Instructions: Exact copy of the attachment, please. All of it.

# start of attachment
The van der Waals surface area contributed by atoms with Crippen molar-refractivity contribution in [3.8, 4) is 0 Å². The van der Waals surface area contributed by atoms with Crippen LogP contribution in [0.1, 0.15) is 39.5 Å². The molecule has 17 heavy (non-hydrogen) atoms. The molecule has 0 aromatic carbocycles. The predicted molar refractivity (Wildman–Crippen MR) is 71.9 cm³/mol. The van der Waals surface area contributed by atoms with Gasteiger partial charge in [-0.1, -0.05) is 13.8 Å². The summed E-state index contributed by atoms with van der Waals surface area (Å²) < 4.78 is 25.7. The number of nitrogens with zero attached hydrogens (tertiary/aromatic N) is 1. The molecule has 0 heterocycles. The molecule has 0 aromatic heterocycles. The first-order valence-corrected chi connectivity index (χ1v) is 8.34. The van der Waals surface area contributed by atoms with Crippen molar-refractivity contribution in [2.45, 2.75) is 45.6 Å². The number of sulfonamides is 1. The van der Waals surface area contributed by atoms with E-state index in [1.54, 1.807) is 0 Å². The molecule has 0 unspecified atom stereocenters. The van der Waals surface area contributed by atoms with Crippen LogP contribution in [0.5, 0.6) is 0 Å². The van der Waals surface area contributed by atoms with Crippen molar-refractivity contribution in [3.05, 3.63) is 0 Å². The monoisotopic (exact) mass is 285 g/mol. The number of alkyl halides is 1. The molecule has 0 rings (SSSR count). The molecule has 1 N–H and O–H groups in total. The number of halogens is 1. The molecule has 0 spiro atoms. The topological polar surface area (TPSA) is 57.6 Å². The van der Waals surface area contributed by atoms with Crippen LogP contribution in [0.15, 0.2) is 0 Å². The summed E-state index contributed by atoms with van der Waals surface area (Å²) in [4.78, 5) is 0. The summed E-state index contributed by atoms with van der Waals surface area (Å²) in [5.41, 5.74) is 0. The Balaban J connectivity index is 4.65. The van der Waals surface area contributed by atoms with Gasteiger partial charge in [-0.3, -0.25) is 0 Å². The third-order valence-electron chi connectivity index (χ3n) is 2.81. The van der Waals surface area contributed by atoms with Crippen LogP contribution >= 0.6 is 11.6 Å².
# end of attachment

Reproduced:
The van der Waals surface area contributed by atoms with Crippen molar-refractivity contribution in [3.8, 4) is 0 Å². The van der Waals surface area contributed by atoms with Crippen LogP contribution in [0.1, 0.15) is 39.5 Å². The molecule has 17 heavy (non-hydrogen) atoms. The molecule has 0 aromatic carbocycles. The predicted molar refractivity (Wildman–Crippen MR) is 71.9 cm³/mol. The van der Waals surface area contributed by atoms with Gasteiger partial charge in [-0.1, -0.05) is 13.8 Å². The summed E-state index contributed by atoms with van der Waals surface area (Å²) < 4.78 is 25.7. The number of nitrogens with zero attached hydrogens (tertiary/aromatic N) is 1. The molecule has 0 heterocycles. The molecule has 0 aromatic heterocycles. The first-order valence-corrected chi connectivity index (χ1v) is 8.34. The van der Waals surface area contributed by atoms with Crippen molar-refractivity contribution in [2.45, 2.75) is 45.6 Å². The number of sulfonamides is 1. The van der Waals surface area contributed by atoms with E-state index in [1.54, 1.807) is 0 Å². The molecule has 0 unspecified atom stereocenters. The van der Waals surface area contributed by atoms with Crippen LogP contribution in [0.5, 0.6) is 0 Å². The van der Waals surface area contributed by atoms with Crippen molar-refractivity contribution in [3.05, 3.63) is 0 Å². The monoisotopic (exact) mass is 285 g/mol. The number of alkyl halides is 1. The molecule has 0 rings (SSSR count). The molecule has 1 N–H and O–H groups in total. The number of halogens is 1. The molecule has 0 spiro atoms. The topological polar surface area (TPSA) is 57.6 Å². The van der Waals surface area contributed by atoms with Crippen LogP contribution in [0.15, 0.2) is 0 Å². The summed E-state index contributed by atoms with van der Waals surface area (Å²) in [4.78, 5) is 0. The summed E-state index contributed by atoms with van der Waals surface area (Å²) in [5.41, 5.74) is 0. The Balaban J connectivity index is 4.65. The van der Waals surface area contributed by atoms with Gasteiger partial charge in [-0.3, -0.25) is 0 Å². The third-order valence-electron chi connectivity index (χ3n) is 2.81. The van der Waals surface area contributed by atoms with Crippen LogP contribution >= 0.6 is 11.6 Å².